15. Cecchini, M., Iannoni, M. E., Pandolfo, A. L., Aceto, P., & Lai, C. (2015). Attachment style dimensions are associated with brain activity in response to gaze interaction. Social Neuroscience, 10, 282-293.  https://doi.org/10.1080/17470919.2014.998344 CrossRefPubMedGoogle Scholar
  16. Chou, Y. H., Yang, B. H., Hsu, J. W., Wang, S. J., Lin, C. L., Huang, K. L., ... & Lee, S. M. (2013). Effects of video game playing on cerebral blood flow in young adults: a SPECT study. Psychiatry Research: Neuroimaging, 212, 65-72.  https://doi.org/10.1016/j.pscychresns.2012.10.002
  17. Coenen, V. A., Schumacher, L. V., Kaller, C., Schlaepfer, T. E., Reinacher, P. C., Egger, K., ... & Reisert, M. (2018). The anatomy of the human medial forebrain bundle: Ventral tegmental area connections to reward-associated subcortical and frontal lobe regions. NeuroImage: Clinical, 18, 770-783.  https://doi.org/10.1016/j.nicl.2018.03.019
  18. Dill, K. E., & Dill, J. C. (1998). Video game violence: A review of the empirical literature. Aggression and Violent Behavior, 3, 407-428.  https://doi.org/10.1016/S1359-1789(97)00001-3 CrossRefGoogle Scholar
  19. Dumont, M., & Provost, M. A. (1999). Resilience in adolescents: Protective role of social support, coping strategies, self-esteem, and social activities on experience of stress and depression. Journal of youth and adolescence, 28, 343-363.  https://doi.org/10.1023/A:1021637011732 CrossRefGoogle Scholar
  20. Engelhardt, C. R., Bartholow, B. D., Kerr, G. T., and Bushman, B. J. (2011). This is your brain on violent video games: neural desensitization to violence predicts increased aggression following violent video game exposure. Journal of Experimental Social Psychology, 47, 1033-1036.  https://doi.org/10.1016/j.jesp.2011.03.027 CrossRefGoogle Scholar
  21. Ferguson, C. J. (2013) Violent video games and the supreme court. American Psychologist, 68, 57-74.  https://doi.org/10.1037/a0030597 CrossRefPubMedGoogle Scholar
  22. Ferguson, C. J., Garza, A. (2011) Call of (civic) duty: Action games and civic behavior in a large sample of youth. Computers in Human Behavior, 27, 770-775.  https://doi.org/10.1016/j.chb.2010.10.026 CrossRefGoogle Scholar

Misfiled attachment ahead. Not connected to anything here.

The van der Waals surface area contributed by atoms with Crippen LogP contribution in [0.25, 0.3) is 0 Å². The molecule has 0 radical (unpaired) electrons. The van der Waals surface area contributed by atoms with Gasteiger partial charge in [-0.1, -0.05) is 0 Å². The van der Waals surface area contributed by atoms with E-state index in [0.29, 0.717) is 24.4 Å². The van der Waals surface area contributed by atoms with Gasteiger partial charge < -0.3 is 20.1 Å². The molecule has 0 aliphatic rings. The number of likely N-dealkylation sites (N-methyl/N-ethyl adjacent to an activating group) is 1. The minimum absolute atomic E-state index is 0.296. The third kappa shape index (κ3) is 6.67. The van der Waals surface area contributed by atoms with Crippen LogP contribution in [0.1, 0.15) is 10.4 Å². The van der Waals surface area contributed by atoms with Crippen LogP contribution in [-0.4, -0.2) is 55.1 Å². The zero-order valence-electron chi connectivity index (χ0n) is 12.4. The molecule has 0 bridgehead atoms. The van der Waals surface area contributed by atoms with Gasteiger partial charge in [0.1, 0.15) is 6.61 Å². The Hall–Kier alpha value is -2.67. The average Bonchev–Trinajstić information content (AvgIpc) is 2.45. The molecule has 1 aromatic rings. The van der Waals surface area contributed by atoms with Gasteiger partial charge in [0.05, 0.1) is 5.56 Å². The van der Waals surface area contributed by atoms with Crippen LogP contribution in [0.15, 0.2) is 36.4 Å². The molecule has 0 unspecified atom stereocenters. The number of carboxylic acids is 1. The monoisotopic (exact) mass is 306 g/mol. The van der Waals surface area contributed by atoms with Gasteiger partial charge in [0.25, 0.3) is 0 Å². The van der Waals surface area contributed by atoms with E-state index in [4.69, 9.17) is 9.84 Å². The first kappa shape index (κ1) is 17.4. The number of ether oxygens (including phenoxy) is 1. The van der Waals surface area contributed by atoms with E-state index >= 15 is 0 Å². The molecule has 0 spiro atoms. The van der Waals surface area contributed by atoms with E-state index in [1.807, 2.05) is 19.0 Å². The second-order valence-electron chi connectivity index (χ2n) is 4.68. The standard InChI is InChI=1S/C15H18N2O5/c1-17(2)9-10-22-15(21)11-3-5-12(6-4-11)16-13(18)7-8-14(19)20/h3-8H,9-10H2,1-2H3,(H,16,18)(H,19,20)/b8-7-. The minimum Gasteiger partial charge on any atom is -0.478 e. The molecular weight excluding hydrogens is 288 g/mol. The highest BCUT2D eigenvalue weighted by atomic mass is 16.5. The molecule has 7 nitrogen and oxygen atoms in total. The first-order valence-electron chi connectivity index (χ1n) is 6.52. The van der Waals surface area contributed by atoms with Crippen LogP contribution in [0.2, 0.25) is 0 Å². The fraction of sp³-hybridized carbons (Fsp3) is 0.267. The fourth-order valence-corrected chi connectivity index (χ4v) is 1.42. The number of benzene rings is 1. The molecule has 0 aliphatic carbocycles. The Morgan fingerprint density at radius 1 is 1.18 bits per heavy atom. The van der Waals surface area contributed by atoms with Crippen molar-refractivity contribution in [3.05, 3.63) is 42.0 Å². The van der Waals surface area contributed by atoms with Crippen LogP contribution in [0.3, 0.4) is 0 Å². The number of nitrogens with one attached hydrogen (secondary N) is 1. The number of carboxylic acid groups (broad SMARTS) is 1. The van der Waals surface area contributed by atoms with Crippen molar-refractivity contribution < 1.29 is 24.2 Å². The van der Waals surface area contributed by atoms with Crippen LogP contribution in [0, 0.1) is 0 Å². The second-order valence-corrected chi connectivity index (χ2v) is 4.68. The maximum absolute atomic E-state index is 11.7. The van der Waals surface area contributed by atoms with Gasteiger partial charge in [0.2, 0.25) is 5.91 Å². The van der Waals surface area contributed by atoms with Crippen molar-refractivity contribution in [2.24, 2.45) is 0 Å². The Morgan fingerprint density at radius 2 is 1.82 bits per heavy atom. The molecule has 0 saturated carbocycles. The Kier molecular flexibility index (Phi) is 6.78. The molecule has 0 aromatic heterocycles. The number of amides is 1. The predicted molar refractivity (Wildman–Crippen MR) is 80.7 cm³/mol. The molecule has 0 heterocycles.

23. Ferguson, C. J., San Miguel, C., & Hartley, R. D. (2009). A multivariate analysis of youth violence and aggression: The influence of family, peers, depression, and media violence. Journal of Pediatrics, 155, 904-908.  https://doi.org/10.1016/j.jpeds.2009.06.021 CrossRefPubMedGoogle Scholar
  24. Gao, X., Pan, W., Li, C., Weng, L., Yao, M., & Chen, A. (2017). Long-time exposure to violent video games does not show desensitization on empathy for pain: an fMRI study. Frontiers in psychology, 8, 650.  https://doi.org/10.3389/fpsyg.2017.00650 CrossRefPubMedPubMedCentralGoogle Scholar
  25. Gentile, D. A., Swing, E. L., Anderson, C. A., Rinker, D., & Thomas, K. M. (2016). Differential neural recruitment during violent video game play in violent-and nonviolent-game players. Psychology of popular media culture, 5, 39.  https://doi.org/10.1037/ppm0000009 CrossRefGoogle Scholar
  26. Gray, J. R., Braver, T. S., & Raichle, M. E. (2002). Integration of emotion and cognition in the lateral prefrontal cortex. Proceedings of the National Academy of Sciences, 99, 4115-4120.  https://doi.org/10.1073/pnas.062381899 CrossRefGoogle Scholar
  27. Greitemeyer, T., & Mügge, D. O. (2014). Video games do affect social outcomes: A meta-analytic review of the effects of violent and prosocial video game play. Personality and Social Psychology Bulletin, 40, 578-589. 0146167213520459CrossRefPubMedGoogle Scholar
  28. Griffiths, M. (1999). Violent video games and aggression: A review of the literature. Aggression and Violent Behavior, 4, 203-212.  https://doi.org/10.1016/S1359-1789(97)00055-4 CrossRefGoogle Scholar
  29. Huesmann, L. R., Moise-Titus, J., Podolski, C. L., & Eron, L. D. (2003). Longitudinal relations between children's exposure to TV violence and their aggressive and violent behavior in young adulthood: 1977-1992. Developmental Psychology, 39, 201.  https://doi.org/10.1037/0012-1649.39.2.201 CrossRefPubMedGoogle Scholar
  30. Hummer, T. A., Wang, Y., Kronenberger, W. G., Mosier, K. M., Kalnin, A. J., Dunn, D. W., & Mathews, V. P. (2010). Short-term violent video game play by adolescents alters prefrontal activity during cognitive inhibition. Media Psychology, 13, 136-154.  https://doi.org/10.1080/15213261003799854 CrossRefGoogle Scholar
  31. Imperatori, C., Farina, B., Quintiliani, M. I., Onofri, A., Gattinara, P. C., Lepore, M., ... & Della Marca, G. (2014). Aberrant EEG functional connectivity and EEG power spectra in resting state post-traumatic stress disorder: A sLORETA study. Biological Psychology, 102, 10-17.  https://doi.org/10.1016/j.biopsycho.2014.07.011
  32. Jatoi, M. A., Kamel, N., Malik, A. S., & Faye, I. (2014). EEG based brain source localization comparison of sLORETA and eLORETA. Australasian physical & engineering sciences in medicine, 37, 713-721.  https://doi.org/10.1007/s13246-014-0308-3 CrossRefGoogle Scholar
  33. Kelly, C. R., Grinband, J., & Hirsch, J. (2007). Repeated exposure to media violence is associated with diminished response in an inhibitory frontolimbic network. PLoS One, 2, e1268.  https://doi.org/10.1371/journal.pone.0001268 CrossRefPubMedPubMedCentralGoogle Scholar